I’m a software engineer. I used to work for a pretty big company that specialized in developing software solutions for their client. I was sent on-site to the client, a big Malaysian bank, to play the role of front-end developer (basically making their Internet banking website). They already had backend services set up for a mobile application which we were also to use for the website.

There was only one problem: you could only install the app on one phone and log in to your account. This meant that if the customer logged into their app, they wouldn’t be able to log in through the website. As anyone can determine, this is a big problem.

I went to the back architect and tried to tell him, as well as the project manager, about this problem.

Back Architect & Project Manager: “You don’t know what you’re talking about. Stop disturbing us. Just do your job and nothing else!”

(I later found out that they hated the previous front-end manager and would never listen to the front team.) So, I sent an email detailing the whole problem to both of them, and their bosses, as well. As expected, nothing happened, but my butt was covered.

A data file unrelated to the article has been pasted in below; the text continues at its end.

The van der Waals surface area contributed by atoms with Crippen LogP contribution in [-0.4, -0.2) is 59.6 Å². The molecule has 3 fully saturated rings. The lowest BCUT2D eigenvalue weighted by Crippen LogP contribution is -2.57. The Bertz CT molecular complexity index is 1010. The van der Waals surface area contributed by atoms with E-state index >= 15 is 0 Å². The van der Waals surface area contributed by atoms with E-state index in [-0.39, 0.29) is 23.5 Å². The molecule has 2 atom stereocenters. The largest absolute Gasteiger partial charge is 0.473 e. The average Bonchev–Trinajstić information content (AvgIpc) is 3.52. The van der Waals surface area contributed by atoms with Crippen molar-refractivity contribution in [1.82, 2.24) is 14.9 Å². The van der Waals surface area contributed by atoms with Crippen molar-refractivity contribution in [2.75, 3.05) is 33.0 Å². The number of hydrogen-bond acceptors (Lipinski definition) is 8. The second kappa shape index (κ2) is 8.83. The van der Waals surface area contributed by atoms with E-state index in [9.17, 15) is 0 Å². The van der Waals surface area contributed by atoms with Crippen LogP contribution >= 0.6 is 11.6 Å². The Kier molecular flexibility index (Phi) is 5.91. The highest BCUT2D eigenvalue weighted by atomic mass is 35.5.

Fast forward two months. The client reviewed the architecture for the website and found that no changes had been made to the backend to accommodate the different behaviour of the website. They called a meeting and blasted the back architect, the project manager, and their boss. They claimed that they were backend people and didn’t know the difference in behaviour in a website, and that it was my job to let them know. They brought me in to question me as to why I hadn’t let them know. They claimed that, because of me, the project had been delayed for two months and the company had incurred losses. I calmly told them of my meeting with the two idiots and showed them the email, which they had ignored. Then, there was a glorious explosion. Basically, the architect was called incompetent and his twenty years of experience were called into question, and the project manager blamed everything on the architect.

After that, they always considered my suggestions.

After two months, the architect was transferred to another project and replaced, and the project manager quit IT. The last I heard, he is trying to set up an organic farming business.

Perhaps Further Train-ing Is Required

, , , , , , , | Working | August 10, 2022